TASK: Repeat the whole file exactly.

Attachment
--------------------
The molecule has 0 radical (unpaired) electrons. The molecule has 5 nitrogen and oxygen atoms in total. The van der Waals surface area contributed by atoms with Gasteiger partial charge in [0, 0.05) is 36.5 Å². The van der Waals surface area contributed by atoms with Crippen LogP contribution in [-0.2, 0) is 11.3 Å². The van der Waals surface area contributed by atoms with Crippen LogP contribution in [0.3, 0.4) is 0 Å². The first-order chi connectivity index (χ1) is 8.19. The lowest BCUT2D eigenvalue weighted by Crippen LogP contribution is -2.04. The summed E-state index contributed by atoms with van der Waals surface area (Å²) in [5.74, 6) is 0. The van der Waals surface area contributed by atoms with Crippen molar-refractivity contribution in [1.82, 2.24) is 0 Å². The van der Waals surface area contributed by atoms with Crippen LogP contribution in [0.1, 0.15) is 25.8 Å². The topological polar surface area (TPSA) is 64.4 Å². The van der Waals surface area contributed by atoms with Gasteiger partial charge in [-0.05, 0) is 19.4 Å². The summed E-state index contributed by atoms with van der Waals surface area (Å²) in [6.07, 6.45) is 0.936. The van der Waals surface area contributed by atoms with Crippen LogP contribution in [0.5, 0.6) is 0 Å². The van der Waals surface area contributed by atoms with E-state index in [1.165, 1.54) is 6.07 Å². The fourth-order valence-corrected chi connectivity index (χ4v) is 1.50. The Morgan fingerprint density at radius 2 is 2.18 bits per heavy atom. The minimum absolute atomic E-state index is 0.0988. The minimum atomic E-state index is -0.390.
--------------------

The molecule has 0 radical (unpaired) electrons. The molecule has 5 nitrogen and oxygen atoms in total. The van der Waals surface area contributed by atoms with Gasteiger partial charge in [0, 0.05) is 36.5 Å². The van der Waals surface area contributed by atoms with Crippen LogP contribution in [-0.2, 0) is 11.3 Å². The van der Waals surface area contributed by atoms with Crippen LogP contribution in [0.3, 0.4) is 0 Å². The first-order chi connectivity index (χ1) is 8.19. The lowest BCUT2D eigenvalue weighted by Crippen LogP contribution is -2.04. The summed E-state index contributed by atoms with van der Waals surface area (Å²) in [5.74, 6) is 0. The van der Waals surface area contributed by atoms with Crippen molar-refractivity contribution in [1.82, 2.24) is 0 Å². The van der Waals surface area contributed by atoms with Crippen LogP contribution in [0.1, 0.15) is 25.8 Å². The topological polar surface area (TPSA) is 64.4 Å². The van der Waals surface area contributed by atoms with Gasteiger partial charge in [-0.05, 0) is 19.4 Å². The summed E-state index contributed by atoms with van der Waals surface area (Å²) in [6.07, 6.45) is 0.936. The van der Waals surface area contributed by atoms with Crippen LogP contribution in [0.5, 0.6) is 0 Å². The van der Waals surface area contributed by atoms with E-state index in [1.165, 1.54) is 6.07 Å². The fourth-order valence-corrected chi connectivity index (χ4v) is 1.50. The Morgan fingerprint density at radius 2 is 2.18 bits per heavy atom. The minimum absolute atomic E-state index is 0.0988. The minimum atomic E-state index is -0.390.